Anti-party ordinance suggested

Logan Township leaders are interested in an ordinance that could address reoccurring collegiate parties with a hefty fine for landlords or by suspending or ending the landlord’s rental rights.

Solicitor Larry Clapper said he has been researching the options and forwarded materials to supervisors.

It will be up to supervisors to decide if they want to take action, Clapper said.

“Because of a few, we have to do something,” Supervisor Joe Metzgar said.

Supervisors were upset with the behavior of Penn State Altoona students arrested during a Sept. 28 party at the Nittany Pointe housing complex. Multiple students were charged with underaged drinking and public drunkeness. A student who climbed a water tower while others chanted his name was charged with reckless endangerment because the United Fire Department was summoned to help him get down.

It was the second time in six months – the last being April 6 – that township police officers responded to reports of a large outdoor party and made arrests.

Clapper said the township can legally adopt an ordinance applicable to collegians and landlords who rent to them. Federal court rulings have been supportive of such laws, the solicitor said.

While that addresses a concern about landlords who rent to non-collegians, Supervisor Jim Patterson asked how the township can answer landlords who say it’s not fair to hold them responsible for what their tenants or their tenants’ visitors do.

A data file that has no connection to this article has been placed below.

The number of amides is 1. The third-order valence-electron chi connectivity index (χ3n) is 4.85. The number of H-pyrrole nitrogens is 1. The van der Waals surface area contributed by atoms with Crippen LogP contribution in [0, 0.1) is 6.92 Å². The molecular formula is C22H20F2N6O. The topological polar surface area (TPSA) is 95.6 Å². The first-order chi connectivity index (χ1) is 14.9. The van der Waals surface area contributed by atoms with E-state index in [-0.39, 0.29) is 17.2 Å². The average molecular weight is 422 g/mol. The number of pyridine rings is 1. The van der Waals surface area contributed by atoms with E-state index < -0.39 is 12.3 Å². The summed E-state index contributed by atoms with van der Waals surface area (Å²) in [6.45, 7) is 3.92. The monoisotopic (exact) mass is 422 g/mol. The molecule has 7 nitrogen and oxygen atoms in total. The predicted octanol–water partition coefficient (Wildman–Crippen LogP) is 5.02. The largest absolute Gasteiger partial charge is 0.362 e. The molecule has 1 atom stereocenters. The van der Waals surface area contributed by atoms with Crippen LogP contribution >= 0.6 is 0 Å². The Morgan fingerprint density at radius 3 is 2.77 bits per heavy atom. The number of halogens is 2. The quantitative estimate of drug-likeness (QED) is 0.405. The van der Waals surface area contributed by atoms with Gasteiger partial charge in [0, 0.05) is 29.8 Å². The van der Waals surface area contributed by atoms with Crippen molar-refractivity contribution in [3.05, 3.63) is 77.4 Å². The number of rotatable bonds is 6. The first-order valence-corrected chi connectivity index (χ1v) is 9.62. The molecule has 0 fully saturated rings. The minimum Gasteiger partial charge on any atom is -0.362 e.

Clapper said an ordinance could be written so it takes more than one incident to generate consequences.

And landlords, Clapper said, could write provisions into their leases to control tenant behavior and threaten eviction for lack of compliance. Some landlords already have such provisions, Supervisor Ed Frontino said.

If there’s no incentive for a landlord to stop the behavior of their tenants, then they’re just going to keep collecting the rent, Clapper said.

Supervisors Chairman Frank Meloy said he thinks the board needs to take whatever action it can to address the inappropriate behavior involving a minority of the Penn State Altoona students.

While the City of Milwaukee has the authority to bill a landlord for the cost of two police calls after the second call to a specific property has generated noise citations, Clapper said that’s not possible in Pennsylvania.

In Pennsylvania, Clapper said, municipalities cannot charge their residents for police time because that cost has been paid for through the collection of taxes.

So we’d have to change state law, Supervisor Dave Rhoa said.

Supervisors also said they have little interest in the recently proposed idea of employing college students as auxiliary police officers patrolling in uniform to deter crime by their presence or to report potential trouble.

Altoona Mayor Bill Schirf offered the suggestion to the Altoona and Logan Township police departments, based on a 9-year-old partnership between Penn State University police, State College police and the Downtown Improvement District.

“I just don’t think we want to get involved,” Frontino said. “We already know where our problems are.”

“I agree,” Rhoa said. “There’s a world a difference between Altoona Campus and University Park. I don’t believe it would work here.”

Mirror Staff Writer Kay Stephens is at 946-7456.